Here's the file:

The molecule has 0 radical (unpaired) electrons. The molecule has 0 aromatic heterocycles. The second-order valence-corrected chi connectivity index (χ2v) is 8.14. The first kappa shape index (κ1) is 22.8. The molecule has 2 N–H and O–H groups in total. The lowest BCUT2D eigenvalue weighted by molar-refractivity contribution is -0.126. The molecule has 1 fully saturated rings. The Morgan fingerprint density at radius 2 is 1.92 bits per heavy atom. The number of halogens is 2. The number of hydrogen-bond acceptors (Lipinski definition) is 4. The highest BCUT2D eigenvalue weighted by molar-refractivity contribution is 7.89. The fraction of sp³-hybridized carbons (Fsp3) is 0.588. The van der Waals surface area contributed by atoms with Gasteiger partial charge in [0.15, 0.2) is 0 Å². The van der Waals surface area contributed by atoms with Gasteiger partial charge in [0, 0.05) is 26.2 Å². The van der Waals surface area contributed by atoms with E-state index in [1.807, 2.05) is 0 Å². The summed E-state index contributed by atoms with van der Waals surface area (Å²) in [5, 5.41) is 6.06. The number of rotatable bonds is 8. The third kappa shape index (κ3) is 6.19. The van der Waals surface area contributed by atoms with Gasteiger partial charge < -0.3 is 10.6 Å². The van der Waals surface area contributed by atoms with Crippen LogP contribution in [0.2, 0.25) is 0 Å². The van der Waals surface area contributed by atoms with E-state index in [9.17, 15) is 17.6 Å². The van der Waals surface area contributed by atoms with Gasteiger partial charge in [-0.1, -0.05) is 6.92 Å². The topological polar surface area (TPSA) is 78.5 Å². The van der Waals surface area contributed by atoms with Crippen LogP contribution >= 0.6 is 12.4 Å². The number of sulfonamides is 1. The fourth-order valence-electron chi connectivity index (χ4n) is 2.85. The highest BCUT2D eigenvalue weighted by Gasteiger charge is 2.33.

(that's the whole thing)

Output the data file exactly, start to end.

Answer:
The molecule has 0 radical (unpaired) electrons. The molecule has 0 aromatic heterocycles. The second-order valence-corrected chi connectivity index (χ2v) is 8.14. The first kappa shape index (κ1) is 22.8. The molecule has 2 N–H and O–H groups in total. The lowest BCUT2D eigenvalue weighted by molar-refractivity contribution is -0.126. The molecule has 1 fully saturated rings. The Morgan fingerprint density at radius 2 is 1.92 bits per heavy atom. The number of halogens is 2. The number of hydrogen-bond acceptors (Lipinski definition) is 4. The highest BCUT2D eigenvalue weighted by molar-refractivity contribution is 7.89. The fraction of sp³-hybridized carbons (Fsp3) is 0.588. The van der Waals surface area contributed by atoms with Gasteiger partial charge in [0.15, 0.2) is 0 Å². The van der Waals surface area contributed by atoms with Gasteiger partial charge in [0, 0.05) is 26.2 Å². The van der Waals surface area contributed by atoms with E-state index in [1.807, 2.05) is 0 Å². The summed E-state index contributed by atoms with van der Waals surface area (Å²) in [5, 5.41) is 6.06. The number of rotatable bonds is 8. The third kappa shape index (κ3) is 6.19. The van der Waals surface area contributed by atoms with Gasteiger partial charge < -0.3 is 10.6 Å². The van der Waals surface area contributed by atoms with Crippen LogP contribution in [0.2, 0.25) is 0 Å². The van der Waals surface area contributed by atoms with E-state index in [9.17, 15) is 17.6 Å². The van der Waals surface area contributed by atoms with Gasteiger partial charge in [-0.1, -0.05) is 6.92 Å². The topological polar surface area (TPSA) is 78.5 Å². The van der Waals surface area contributed by atoms with Crippen LogP contribution >= 0.6 is 12.4 Å². The number of sulfonamides is 1. The fourth-order valence-electron chi connectivity index (χ4n) is 2.85. The highest BCUT2D eigenvalue weighted by Gasteiger charge is 2.33.